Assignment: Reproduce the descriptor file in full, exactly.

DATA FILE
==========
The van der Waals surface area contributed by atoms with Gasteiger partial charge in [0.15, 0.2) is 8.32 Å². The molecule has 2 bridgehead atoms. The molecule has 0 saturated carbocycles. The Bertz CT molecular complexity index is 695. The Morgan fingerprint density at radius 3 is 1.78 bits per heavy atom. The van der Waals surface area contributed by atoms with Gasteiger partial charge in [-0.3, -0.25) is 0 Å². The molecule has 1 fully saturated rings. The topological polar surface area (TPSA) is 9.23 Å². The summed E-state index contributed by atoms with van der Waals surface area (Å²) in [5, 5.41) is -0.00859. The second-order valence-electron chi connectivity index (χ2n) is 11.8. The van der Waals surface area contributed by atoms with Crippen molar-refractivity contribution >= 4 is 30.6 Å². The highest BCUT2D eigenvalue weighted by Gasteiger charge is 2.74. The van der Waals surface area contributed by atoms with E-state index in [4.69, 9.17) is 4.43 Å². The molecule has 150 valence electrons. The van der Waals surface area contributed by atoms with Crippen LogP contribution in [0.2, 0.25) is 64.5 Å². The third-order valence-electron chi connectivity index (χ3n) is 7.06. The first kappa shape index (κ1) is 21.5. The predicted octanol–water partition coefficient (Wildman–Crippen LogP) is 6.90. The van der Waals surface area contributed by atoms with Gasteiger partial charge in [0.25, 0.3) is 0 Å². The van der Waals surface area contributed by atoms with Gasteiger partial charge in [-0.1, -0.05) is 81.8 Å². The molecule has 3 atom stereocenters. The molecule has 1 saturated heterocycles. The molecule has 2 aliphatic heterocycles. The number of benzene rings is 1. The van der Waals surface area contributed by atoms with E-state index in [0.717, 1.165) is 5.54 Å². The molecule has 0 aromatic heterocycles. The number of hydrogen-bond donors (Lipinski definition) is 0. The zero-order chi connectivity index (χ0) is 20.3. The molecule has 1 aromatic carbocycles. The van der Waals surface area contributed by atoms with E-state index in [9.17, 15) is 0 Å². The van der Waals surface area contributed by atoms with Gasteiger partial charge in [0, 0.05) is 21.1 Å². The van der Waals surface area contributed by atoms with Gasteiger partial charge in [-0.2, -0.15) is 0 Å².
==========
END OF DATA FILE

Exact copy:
The van der Waals surface area contributed by atoms with Gasteiger partial charge in [0.15, 0.2) is 8.32 Å². The molecule has 2 bridgehead atoms. The molecule has 0 saturated carbocycles. The Bertz CT molecular complexity index is 695. The Morgan fingerprint density at radius 3 is 1.78 bits per heavy atom. The van der Waals surface area contributed by atoms with Gasteiger partial charge in [-0.3, -0.25) is 0 Å². The molecule has 1 fully saturated rings. The topological polar surface area (TPSA) is 9.23 Å². The summed E-state index contributed by atoms with van der Waals surface area (Å²) in [5, 5.41) is -0.00859. The second-order valence-electron chi connectivity index (χ2n) is 11.8. The van der Waals surface area contributed by atoms with Crippen molar-refractivity contribution >= 4 is 30.6 Å². The highest BCUT2D eigenvalue weighted by Gasteiger charge is 2.74. The van der Waals surface area contributed by atoms with E-state index in [4.69, 9.17) is 4.43 Å². The molecule has 150 valence electrons. The van der Waals surface area contributed by atoms with Crippen LogP contribution in [0.2, 0.25) is 64.5 Å². The third-order valence-electron chi connectivity index (χ3n) is 7.06. The first kappa shape index (κ1) is 21.5. The predicted octanol–water partition coefficient (Wildman–Crippen LogP) is 6.90. The van der Waals surface area contributed by atoms with Gasteiger partial charge in [0.25, 0.3) is 0 Å². The van der Waals surface area contributed by atoms with Gasteiger partial charge in [-0.1, -0.05) is 81.8 Å². The molecule has 3 atom stereocenters. The molecule has 1 saturated heterocycles. The molecule has 2 aliphatic heterocycles. The number of benzene rings is 1. The van der Waals surface area contributed by atoms with E-state index in [0.717, 1.165) is 5.54 Å². The molecule has 0 aromatic heterocycles. The number of hydrogen-bond donors (Lipinski definition) is 0. The zero-order chi connectivity index (χ0) is 20.3. The molecule has 1 aromatic carbocycles. The van der Waals surface area contributed by atoms with E-state index in [9.17, 15) is 0 Å². The van der Waals surface area contributed by atoms with Gasteiger partial charge in [0, 0.05) is 21.1 Å². The van der Waals surface area contributed by atoms with Gasteiger partial charge in [-0.2, -0.15) is 0 Å².